Strength Training: 13 Reasons to Add Strength Training to Your Workout

Before the sun rises, you’re out of bed dressed in your workout clothes. You head outside or to the nearest gym to partake in some early morning cardio to get your blood pumping and your energy levels up. When you’re finished with your routine, whether it’s running, biking, swimming, or any other cardio focused workout, you shower and dress for work, without picking up any free weights or touching a single weight machine. Sound familiar?

We’ve talked about the importance of a healthy diet, and of a generalized workout routine. But now it’s time to talk about why strength training is specifically important to achieving your fitness goals. Everyone has their own favorite gym activities, even if the gym isn’t your favorite place. But it’s important to step outside of your cardio comfort zone and focus on exercises that may not be all that enjoyable to you, like strength training.


It doesn’t matter if you use free weights or the weight machines at the gym to get in your strength training. The only thing that matters is that you put your muscles to use with specific workouts designed to build and strengthen them. If you’re looking for proof that strength training is important, don’t worry we’ve got that too.

Strengthen Your Heart

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You may know that eating a healthy and well balanced diet full of protein, healthy fats (like omega-3’s), fiber, vitamins, and minerals, is important to the health of your heart. You might even be aware that cardiovascular exercises, like running, swimming, and biking are beneficial to maintaining heart health, since cardiovascular itself means relating to the heart or blood vessels. But it might come as a surprise to you that strength training also has significant health benefits for your heart. After all, the heart is the hardest working muscle in your body. In a study to determine the benefits of strength training for older adults, it was found that it has the ability to not only reduce the risk of heart disease, but also osteoporosis, and arthritis.

Increase Your Flexibility

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There are workouts that are specifically designed to increase the flexibility of those performing the exercises, however it is important to note that exercises that are specifically targeted to strengthening muscles can provide the bonus of also increasing flexibility. Studies have shown that strength training is able to increase the flexibility of sedentary middle-aged women in many of their joints, including: shoulders, hips, and trunk flexion and extension. So while you are lifting weights to get those gains and grow your muscles, you’ll also enjoy the benefits of a bit more flexibility thanks to your new workout routine.

See Results Faster

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If you are results driven, you likely want to see immediate results for your hard work and dedication to eating healthy and working. The best way to do that is to dedicate minimally about twenty to thirty minutes two to three days per week to strength training. While cardiovascular intensive activities will help you drop the excess belly fat in time, it only takes about a month of these strength training exercises to see significant toning and tightening results in your targeted muscles.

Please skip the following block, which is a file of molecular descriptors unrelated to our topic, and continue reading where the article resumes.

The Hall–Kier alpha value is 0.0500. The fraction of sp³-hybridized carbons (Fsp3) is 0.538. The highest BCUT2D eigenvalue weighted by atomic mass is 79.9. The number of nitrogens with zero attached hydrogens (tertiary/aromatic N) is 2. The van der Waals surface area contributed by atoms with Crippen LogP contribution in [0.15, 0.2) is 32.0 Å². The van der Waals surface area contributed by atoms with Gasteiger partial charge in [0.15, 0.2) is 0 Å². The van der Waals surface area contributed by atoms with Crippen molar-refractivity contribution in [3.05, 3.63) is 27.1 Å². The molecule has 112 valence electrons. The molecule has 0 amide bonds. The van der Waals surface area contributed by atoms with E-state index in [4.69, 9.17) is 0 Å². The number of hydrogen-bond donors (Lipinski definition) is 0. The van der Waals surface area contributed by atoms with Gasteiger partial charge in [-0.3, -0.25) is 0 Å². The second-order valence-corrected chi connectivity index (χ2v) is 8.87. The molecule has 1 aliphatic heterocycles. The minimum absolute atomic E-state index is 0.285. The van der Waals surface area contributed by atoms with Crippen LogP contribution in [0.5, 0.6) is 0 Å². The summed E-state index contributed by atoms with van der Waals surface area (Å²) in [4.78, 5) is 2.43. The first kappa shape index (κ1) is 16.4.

Improve Self-Esteem

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The way you feel about yourself can affect many different aspects of your life, which is why finding a healthy way to improve your self-esteem is incredibly important. Strength training has been found to have a positive effect on the self-esteem of children, adolescents, and the elderly. It is believed that since this correlation exists at a variety of life stages it will also work to improve the self-esteem of adults. There is also a chemically induced connection between your physical health and your psychological health, in that when you physically feel good, your psyche will also benefit. Physically feeling the results of strength training takes less than a month, which equates to a relatively quick self-esteem boost.

Boost Mood

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Studies show that strength training increases the brain’s natural release of endorphins, which help to boost moods in the average person. It has also been discovered that the establishment of strength training in the daily lives of clinically depressed patients helps to reduce depression levels. This effect occurred regardless of whether or not a change in fitness level was recorded. This suggests that the duration and intensity of a strength training exercise have less of a mood boosting effect on the patients than the frequency of the workouts does.

Prevent Future Injuries

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Injuries can occur no matter what your physical fitness level is, but the likelihood of becoming injured lessens the stronger your muscles become. Strength training targets specific muscle groups to create a more stable body frame that will decrease the occurrence of future injuries related to workouts, and everyday life. Studies show that focusing on the strength and stability of your core muscles is essential to preventing the most common workout related injuries. By incorporating strength training into your routine it is possible to reduce the frequency of sports related injuries by ⅔ according to a study performed by Br J Sports Med in 2014.